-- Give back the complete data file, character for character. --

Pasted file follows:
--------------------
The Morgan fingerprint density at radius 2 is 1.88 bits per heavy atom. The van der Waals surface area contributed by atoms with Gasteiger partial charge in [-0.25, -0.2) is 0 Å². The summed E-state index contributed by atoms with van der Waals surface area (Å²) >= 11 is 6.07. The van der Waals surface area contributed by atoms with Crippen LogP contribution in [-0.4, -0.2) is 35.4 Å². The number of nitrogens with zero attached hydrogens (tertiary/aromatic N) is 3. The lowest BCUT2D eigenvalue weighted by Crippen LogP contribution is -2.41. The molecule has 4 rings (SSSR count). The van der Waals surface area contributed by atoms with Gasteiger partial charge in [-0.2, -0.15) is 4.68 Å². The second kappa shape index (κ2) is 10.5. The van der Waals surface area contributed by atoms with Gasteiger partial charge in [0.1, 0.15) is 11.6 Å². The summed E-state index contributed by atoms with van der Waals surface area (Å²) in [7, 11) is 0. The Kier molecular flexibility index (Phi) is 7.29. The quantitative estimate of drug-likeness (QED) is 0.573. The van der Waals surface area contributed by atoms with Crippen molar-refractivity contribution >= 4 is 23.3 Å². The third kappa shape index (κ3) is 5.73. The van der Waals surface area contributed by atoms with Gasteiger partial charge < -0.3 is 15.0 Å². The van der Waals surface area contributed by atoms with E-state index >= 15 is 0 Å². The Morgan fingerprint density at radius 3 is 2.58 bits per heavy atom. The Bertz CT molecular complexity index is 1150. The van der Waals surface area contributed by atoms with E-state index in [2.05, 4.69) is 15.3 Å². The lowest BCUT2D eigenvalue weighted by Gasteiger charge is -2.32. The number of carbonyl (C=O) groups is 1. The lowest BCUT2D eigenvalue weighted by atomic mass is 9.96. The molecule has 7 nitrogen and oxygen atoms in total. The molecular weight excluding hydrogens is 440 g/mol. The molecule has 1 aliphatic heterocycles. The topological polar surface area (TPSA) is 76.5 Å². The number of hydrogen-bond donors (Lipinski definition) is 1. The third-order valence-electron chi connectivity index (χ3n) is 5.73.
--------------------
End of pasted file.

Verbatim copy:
The Morgan fingerprint density at radius 2 is 1.88 bits per heavy atom. The van der Waals surface area contributed by atoms with Gasteiger partial charge in [-0.25, -0.2) is 0 Å². The summed E-state index contributed by atoms with van der Waals surface area (Å²) >= 11 is 6.07. The van der Waals surface area contributed by atoms with Crippen LogP contribution in [-0.4, -0.2) is 35.4 Å². The number of nitrogens with zero attached hydrogens (tertiary/aromatic N) is 3. The lowest BCUT2D eigenvalue weighted by Crippen LogP contribution is -2.41. The molecule has 4 rings (SSSR count). The van der Waals surface area contributed by atoms with Gasteiger partial charge in [-0.2, -0.15) is 4.68 Å². The second kappa shape index (κ2) is 10.5. The van der Waals surface area contributed by atoms with Gasteiger partial charge in [0.1, 0.15) is 11.6 Å². The summed E-state index contributed by atoms with van der Waals surface area (Å²) in [7, 11) is 0. The Kier molecular flexibility index (Phi) is 7.29. The quantitative estimate of drug-likeness (QED) is 0.573. The van der Waals surface area contributed by atoms with Crippen molar-refractivity contribution >= 4 is 23.3 Å². The third kappa shape index (κ3) is 5.73. The van der Waals surface area contributed by atoms with Gasteiger partial charge < -0.3 is 15.0 Å². The van der Waals surface area contributed by atoms with E-state index >= 15 is 0 Å². The Morgan fingerprint density at radius 3 is 2.58 bits per heavy atom. The Bertz CT molecular complexity index is 1150. The van der Waals surface area contributed by atoms with E-state index in [2.05, 4.69) is 15.3 Å². The lowest BCUT2D eigenvalue weighted by Gasteiger charge is -2.32. The number of carbonyl (C=O) groups is 1. The lowest BCUT2D eigenvalue weighted by atomic mass is 9.96. The molecule has 7 nitrogen and oxygen atoms in total. The molecular weight excluding hydrogens is 440 g/mol. The molecule has 1 aliphatic heterocycles. The topological polar surface area (TPSA) is 76.5 Å². The number of hydrogen-bond donors (Lipinski definition) is 1. The third-order valence-electron chi connectivity index (χ3n) is 5.73.